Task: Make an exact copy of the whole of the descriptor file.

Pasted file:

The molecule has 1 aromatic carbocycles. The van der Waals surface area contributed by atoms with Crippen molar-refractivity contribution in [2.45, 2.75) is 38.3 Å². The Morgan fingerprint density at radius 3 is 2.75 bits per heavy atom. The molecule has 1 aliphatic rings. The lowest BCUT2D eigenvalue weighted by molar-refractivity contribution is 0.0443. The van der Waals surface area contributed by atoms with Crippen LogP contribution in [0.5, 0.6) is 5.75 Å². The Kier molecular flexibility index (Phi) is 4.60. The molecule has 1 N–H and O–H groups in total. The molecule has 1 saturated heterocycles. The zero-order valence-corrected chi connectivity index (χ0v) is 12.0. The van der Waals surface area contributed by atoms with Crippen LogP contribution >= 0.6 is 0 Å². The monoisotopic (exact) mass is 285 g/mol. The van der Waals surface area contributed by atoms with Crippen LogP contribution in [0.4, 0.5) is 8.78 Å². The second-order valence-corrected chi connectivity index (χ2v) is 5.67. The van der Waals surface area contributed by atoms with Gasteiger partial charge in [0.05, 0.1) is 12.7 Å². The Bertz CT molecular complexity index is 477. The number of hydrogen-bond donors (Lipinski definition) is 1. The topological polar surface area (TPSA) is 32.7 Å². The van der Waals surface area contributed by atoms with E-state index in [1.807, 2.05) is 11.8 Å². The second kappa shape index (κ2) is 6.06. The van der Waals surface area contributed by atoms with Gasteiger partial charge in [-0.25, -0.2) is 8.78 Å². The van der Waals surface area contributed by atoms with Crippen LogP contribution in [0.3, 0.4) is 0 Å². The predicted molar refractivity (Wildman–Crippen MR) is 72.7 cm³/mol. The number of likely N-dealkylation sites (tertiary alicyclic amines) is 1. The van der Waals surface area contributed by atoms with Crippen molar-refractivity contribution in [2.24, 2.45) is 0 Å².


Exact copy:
The molecule has 1 aromatic carbocycles. The van der Waals surface area contributed by atoms with Crippen molar-refractivity contribution in [2.45, 2.75) is 38.3 Å². The Morgan fingerprint density at radius 3 is 2.75 bits per heavy atom. The molecule has 1 aliphatic rings. The lowest BCUT2D eigenvalue weighted by molar-refractivity contribution is 0.0443. The van der Waals surface area contributed by atoms with Crippen LogP contribution in [0.5, 0.6) is 5.75 Å². The Kier molecular flexibility index (Phi) is 4.60. The molecule has 1 N–H and O–H groups in total. The molecule has 1 saturated heterocycles. The zero-order valence-corrected chi connectivity index (χ0v) is 12.0. The van der Waals surface area contributed by atoms with Crippen LogP contribution >= 0.6 is 0 Å². The monoisotopic (exact) mass is 285 g/mol. The van der Waals surface area contributed by atoms with Crippen LogP contribution in [0.4, 0.5) is 8.78 Å². The second-order valence-corrected chi connectivity index (χ2v) is 5.67. The van der Waals surface area contributed by atoms with Gasteiger partial charge in [0.05, 0.1) is 12.7 Å². The Bertz CT molecular complexity index is 477. The number of hydrogen-bond donors (Lipinski definition) is 1. The topological polar surface area (TPSA) is 32.7 Å². The van der Waals surface area contributed by atoms with E-state index in [1.807, 2.05) is 11.8 Å². The second kappa shape index (κ2) is 6.06. The van der Waals surface area contributed by atoms with Gasteiger partial charge in [-0.25, -0.2) is 8.78 Å². The van der Waals surface area contributed by atoms with Crippen LogP contribution in [0.3, 0.4) is 0 Å². The predicted molar refractivity (Wildman–Crippen MR) is 72.7 cm³/mol. The number of likely N-dealkylation sites (tertiary alicyclic amines) is 1. The van der Waals surface area contributed by atoms with Crippen molar-refractivity contribution in [2.24, 2.45) is 0 Å².